“We are in active discussions with federal government departments about how we can work together to stabilize from the potential loss of international students,” said Cindy McIntyre, assistant director, international relations at Universities Canada.

Education is primarily a provincial responsibility. Ontario provided an additional $25-million to postsecondary institutions early in the pandemic to cope with some of the additional associated costs. Quebec gave $75-million to institutions and made more money available in student assistance. But the national postsecondary associations are aiming to persuade the federal government to contribute some pandemic-specific funds to the sector, as they did with the $2-billion recently announced for elementary and high schools.

Innovation, Science and Economic Development Canada (ISEDC) said Wednesday that Ottawa is having conversations with the provinces and territories regarding the types of supports that are needed. And Ottawa has since taken steps to ease some of the concerns of institutions, including a two-step process to speed approval for those who want to start their studies online. It has also allowed U.S. students to cross the border as long as they quarantine for 14 days on arrival and increased federal student financial aid.

At the moment only those with permits issued before mid-March whose travel is deemed essential and those from the U.S. are allowed to enter Canada.

Last week, Immigration, Refugees and Citizenship Canada (IRCC) announced measures that will allow students to complete one-year programs online without being penalized on the length of their postgraduate work permit. But the decision many institutions are waiting on is whether other international students with visas processed after mid-March will be allowed to enter the country. At the moment provincial and federal health officials are assessing plans submitted by institutions for the safe isolation of arriving students.

“It’s now too late to get international students here for the start of the fall semester, but many of our institutions still have an interest in seeing international students arrive over the course of the fall,” Ms. McIntyre said.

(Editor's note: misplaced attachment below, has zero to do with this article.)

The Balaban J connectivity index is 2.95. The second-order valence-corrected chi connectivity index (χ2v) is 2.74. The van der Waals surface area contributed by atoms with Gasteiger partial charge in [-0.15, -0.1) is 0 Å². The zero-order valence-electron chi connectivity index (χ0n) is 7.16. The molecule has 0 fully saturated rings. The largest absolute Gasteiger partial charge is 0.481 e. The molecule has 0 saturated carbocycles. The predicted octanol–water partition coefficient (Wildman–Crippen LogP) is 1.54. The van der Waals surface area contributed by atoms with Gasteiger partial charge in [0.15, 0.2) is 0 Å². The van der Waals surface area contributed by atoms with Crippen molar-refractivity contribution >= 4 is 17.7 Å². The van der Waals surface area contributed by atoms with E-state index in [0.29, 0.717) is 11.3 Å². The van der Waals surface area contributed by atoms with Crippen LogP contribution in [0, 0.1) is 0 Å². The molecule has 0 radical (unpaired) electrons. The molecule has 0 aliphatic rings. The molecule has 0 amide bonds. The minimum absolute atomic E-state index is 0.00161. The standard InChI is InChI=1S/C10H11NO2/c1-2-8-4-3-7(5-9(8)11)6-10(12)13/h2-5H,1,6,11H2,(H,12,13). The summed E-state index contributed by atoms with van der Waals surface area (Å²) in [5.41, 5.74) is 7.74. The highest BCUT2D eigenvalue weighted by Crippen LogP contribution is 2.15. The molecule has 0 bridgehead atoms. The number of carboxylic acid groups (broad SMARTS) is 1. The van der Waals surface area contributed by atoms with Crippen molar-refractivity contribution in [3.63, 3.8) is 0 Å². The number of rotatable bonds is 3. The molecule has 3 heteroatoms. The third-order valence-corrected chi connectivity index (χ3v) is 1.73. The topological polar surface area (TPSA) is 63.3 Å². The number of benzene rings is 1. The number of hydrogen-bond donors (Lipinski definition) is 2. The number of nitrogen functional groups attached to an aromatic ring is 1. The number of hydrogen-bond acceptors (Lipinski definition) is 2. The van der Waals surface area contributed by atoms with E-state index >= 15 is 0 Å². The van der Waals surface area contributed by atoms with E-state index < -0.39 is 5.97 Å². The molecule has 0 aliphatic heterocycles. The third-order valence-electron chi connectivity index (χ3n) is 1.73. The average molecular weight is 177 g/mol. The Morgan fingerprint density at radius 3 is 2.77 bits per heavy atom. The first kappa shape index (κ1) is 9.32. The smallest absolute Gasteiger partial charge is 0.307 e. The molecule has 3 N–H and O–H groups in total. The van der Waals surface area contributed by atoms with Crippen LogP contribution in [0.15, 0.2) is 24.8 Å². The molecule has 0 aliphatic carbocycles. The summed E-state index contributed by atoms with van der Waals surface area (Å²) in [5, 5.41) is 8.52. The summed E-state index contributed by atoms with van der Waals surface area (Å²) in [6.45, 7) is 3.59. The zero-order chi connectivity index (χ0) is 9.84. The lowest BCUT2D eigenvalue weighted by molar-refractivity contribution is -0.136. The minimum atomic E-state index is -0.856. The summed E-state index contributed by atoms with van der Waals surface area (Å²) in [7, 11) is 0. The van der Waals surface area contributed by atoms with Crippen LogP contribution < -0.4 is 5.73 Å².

When asked whether Ottawa would step in with more funding to address the shortfall, ISEDC did not answer the question directly, but pointed to changes the government has already brought in, including $450-million in funding for academic research. IRCC also cited previous measures to help international students.

“Recently, changes were brought forward to give international students more certainty about their ability to enter Canada once travel restrictions are eased in Canada and their home countries,” said Mike Jones, a spokesman for Immigration Minister Marco Mendicino. “Students who have submitted a complete application will receive priority processing to make sure they can begin their classes while outside Canada, and complete up to 50 per cent of their program from abroad if they can’t travel sooner.”

There were more than 700,000 international students at all levels in 2018, a number that has grown rapidly over the past decade. Normally tens of thousands of new students would be arriving in September, but not this year. At the moment only those with permits issued before mid-March are allowed to enter Canada.

Gautham Kolluri, who runs an international student recruitment company, said students and families are apprehensive about starting an expensive degree at a time when it’s unclear when they will be able to travel to Canada. Many international students pay tuition fees of $20,000 or more, which many plan to partly fund by working part-time while studying.

Mr. Kolluri said he has a few hundred clients who have been accepted by Canadian institutions but he believes a majority will either defer admission or drop those programs in the next month. He thinks only a quarter will pursue their programs online from their home countries.

“They will lose networking opportunities and they will lose the Canadian experience they want, so they will delay and wait and see,” Mr. Kolluri said. “Investing $30,000 without knowing what will happen is a big gamble.”

He said Canada remains a top destination country, as political developments in the U.S. have made it a less desirable option.


UK: Scrutiny over Huawei university ties increases after ban

As should happen in Canada:

The British government’s decision this week to ban Chinese technology giant Huawei from its national telecommunications infrastructure has prompted renewed scrutiny over Huawei’s links with universities in the United Kingdom and renewed calls for transparency in university dealings with the Chinese company.